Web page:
The London Olympics were a great success, but what will be their legacy? Future host cities of the Olympics and other big sporting events are due to follow London's use of temporary venues and stadiums, as environmental concerns and the global financial crisis discourage countries from building expensive white elephants. Joanna Partridge reports
UK-OLYMPICS LEGACY - Revamped and ready for action.
London's Olympic Park has been transformed for the Paralympic Games.
The Olympic rings have given way to the Paralympics logo - the Agitos - while in the venues and the Athletes' Village ramps and doorways have been widened and seats adapted to accommodate wheelchairs.
But a far bigger transformation lies ahead - the Olympics legacy.
Christopher Lee is from architecture firm Populous which helped design the Olympic stadium.
Christopher Lee, Director at Populous, saying
"Out of 750,000 seats used across the country for the Olympics, 250,000 of them were temporary. The buildings are reconfigured, the fantastic basketball stadiums and the like are going to be removed, potentially sold on to other bidding cities like Rio, and the Park is going to be entirely reconfigured for its legacy use."
London's promise to build a mix of permanent and temporary venues helped it win the Games.
Environmental concerns and the global financial crisis highlighted the dangers of building expensive white elephants.
Olympic history is littered with unloved, underused venues which can be a drain on public finances long after the athletes have gone - as Athens eight years on can testify.
Even Beijing failed on that front - its transport infrastructure was improved but it's still struggling to attract anyone other than tourists to many of its Olympic venues.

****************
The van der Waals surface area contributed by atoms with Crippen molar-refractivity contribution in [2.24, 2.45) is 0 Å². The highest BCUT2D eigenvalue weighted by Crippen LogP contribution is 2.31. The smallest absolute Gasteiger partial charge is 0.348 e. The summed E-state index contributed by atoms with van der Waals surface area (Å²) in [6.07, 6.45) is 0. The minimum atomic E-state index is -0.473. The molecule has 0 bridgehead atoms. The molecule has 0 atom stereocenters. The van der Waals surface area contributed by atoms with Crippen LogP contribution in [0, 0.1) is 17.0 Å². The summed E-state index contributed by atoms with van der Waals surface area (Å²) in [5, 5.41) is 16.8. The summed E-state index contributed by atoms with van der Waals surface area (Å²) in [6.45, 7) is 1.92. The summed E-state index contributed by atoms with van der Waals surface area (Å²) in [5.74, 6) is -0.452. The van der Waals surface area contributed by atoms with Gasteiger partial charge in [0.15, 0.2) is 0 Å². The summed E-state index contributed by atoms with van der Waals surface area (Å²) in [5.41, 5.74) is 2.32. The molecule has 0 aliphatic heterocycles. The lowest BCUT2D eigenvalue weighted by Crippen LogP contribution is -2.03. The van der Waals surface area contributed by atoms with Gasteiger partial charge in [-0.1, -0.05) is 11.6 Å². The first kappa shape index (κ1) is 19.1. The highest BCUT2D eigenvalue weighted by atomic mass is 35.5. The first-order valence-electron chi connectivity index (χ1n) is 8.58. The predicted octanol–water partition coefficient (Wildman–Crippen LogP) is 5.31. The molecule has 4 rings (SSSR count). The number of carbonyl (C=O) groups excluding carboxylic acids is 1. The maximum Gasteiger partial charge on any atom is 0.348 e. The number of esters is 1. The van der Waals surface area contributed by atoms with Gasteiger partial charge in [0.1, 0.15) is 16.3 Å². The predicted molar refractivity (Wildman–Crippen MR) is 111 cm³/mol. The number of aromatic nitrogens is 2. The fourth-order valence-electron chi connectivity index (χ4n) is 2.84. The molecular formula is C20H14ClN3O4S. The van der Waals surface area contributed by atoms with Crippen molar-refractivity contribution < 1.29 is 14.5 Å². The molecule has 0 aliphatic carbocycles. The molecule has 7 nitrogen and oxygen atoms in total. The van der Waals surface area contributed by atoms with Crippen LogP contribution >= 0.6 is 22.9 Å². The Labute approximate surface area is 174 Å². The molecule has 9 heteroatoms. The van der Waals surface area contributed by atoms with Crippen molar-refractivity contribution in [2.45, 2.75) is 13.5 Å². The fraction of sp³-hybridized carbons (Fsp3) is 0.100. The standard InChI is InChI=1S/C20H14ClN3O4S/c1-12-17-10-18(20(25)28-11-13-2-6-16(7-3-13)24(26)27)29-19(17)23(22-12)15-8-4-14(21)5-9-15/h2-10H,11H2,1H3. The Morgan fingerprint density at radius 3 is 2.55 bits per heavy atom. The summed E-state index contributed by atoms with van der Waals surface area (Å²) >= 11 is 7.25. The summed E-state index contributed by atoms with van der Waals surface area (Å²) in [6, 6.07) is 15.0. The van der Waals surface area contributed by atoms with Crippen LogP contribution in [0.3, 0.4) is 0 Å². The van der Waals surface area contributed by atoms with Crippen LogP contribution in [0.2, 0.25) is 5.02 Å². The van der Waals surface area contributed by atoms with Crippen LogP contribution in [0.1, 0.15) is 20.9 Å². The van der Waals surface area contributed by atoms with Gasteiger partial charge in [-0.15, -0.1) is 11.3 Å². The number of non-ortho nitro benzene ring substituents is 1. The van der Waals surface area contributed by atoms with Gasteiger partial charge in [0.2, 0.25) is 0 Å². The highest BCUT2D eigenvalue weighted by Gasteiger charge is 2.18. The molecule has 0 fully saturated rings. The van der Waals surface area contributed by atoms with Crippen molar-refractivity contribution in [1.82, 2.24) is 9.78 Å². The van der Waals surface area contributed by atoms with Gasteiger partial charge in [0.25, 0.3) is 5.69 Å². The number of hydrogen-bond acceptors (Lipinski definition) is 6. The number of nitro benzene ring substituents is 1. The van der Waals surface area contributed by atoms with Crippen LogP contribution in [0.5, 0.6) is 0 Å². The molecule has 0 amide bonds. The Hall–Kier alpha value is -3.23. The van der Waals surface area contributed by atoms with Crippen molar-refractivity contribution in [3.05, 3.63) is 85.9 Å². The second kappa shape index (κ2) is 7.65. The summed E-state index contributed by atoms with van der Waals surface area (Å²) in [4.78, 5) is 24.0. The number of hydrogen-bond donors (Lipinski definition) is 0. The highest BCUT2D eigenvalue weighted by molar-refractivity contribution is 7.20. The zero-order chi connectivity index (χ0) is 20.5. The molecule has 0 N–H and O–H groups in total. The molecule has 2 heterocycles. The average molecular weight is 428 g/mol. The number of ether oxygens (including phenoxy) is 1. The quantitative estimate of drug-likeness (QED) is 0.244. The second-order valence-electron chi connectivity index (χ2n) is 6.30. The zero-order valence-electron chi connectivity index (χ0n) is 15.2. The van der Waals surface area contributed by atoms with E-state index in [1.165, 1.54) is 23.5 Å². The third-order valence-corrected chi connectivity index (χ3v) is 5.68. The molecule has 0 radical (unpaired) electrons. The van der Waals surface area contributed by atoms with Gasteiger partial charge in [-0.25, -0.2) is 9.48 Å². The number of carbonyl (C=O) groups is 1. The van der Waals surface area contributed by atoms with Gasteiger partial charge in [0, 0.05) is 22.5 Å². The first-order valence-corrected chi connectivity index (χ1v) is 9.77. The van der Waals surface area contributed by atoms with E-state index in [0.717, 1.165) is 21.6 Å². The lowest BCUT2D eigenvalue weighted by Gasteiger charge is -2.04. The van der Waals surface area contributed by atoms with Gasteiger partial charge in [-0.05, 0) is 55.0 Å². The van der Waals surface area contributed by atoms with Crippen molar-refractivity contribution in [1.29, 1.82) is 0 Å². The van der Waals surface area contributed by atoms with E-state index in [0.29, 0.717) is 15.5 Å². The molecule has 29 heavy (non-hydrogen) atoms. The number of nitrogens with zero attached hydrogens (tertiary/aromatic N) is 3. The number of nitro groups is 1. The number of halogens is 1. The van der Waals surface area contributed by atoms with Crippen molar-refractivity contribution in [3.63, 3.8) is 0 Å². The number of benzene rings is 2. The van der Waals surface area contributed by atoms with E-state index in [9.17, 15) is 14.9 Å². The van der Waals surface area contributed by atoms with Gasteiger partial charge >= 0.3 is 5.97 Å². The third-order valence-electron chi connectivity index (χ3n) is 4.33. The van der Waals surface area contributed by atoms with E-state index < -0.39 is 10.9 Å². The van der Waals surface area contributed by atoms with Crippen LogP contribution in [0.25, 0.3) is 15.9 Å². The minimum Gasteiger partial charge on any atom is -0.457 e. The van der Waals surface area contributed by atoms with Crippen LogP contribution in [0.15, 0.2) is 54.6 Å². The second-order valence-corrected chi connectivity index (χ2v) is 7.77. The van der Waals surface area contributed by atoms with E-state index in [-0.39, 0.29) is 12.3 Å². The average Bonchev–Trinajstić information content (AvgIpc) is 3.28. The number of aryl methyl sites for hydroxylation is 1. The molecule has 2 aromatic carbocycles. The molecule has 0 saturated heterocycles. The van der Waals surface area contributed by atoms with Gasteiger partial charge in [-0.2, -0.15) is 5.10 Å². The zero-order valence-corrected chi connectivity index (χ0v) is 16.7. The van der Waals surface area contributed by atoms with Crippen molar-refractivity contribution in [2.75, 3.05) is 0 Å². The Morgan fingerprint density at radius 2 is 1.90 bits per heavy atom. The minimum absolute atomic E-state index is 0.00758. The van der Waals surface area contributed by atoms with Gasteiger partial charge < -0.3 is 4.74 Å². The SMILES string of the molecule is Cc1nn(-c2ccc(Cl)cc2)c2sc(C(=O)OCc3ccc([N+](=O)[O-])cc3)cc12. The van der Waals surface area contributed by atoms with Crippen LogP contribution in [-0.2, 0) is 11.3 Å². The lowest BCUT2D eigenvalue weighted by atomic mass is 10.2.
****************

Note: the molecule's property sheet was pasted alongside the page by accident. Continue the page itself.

In contrast London's Olympic Park should bring homes and offices to a once barren and disadvantaged area of London, says Daniel Moylan, Chair of the London Legacy Development Corporation.
Daniel Moylan, Chair of the London Legacy Development Corporation, saying
"We're actually going to be putting in great landscaping, we're going to be taking out the temporary venues, we'll be improving the venues that remain, we'll be starting to develop the residential accommodation there, the athletes' village, people should be moving into that next year, and we've got other residential development coming along and there's commercial space to build out there as well."
London's biggest challenge is finding a future tenant for the main stadium.
There's been plenty of interest from football, rugby and cricket teams, as well as Formula One motor racing.
Conditions attached to the sale are prolonging negotiations but local football club, West Ham United, is the favourite to win.
Whatever the stadium ends up being used for - all future Olympic venues are likely to be more sustainable and built on tighter budgets.
Members of Rio's organising committee for 2016 have already visited London and are said to be following the British model.
Joanna Partridge, Reuters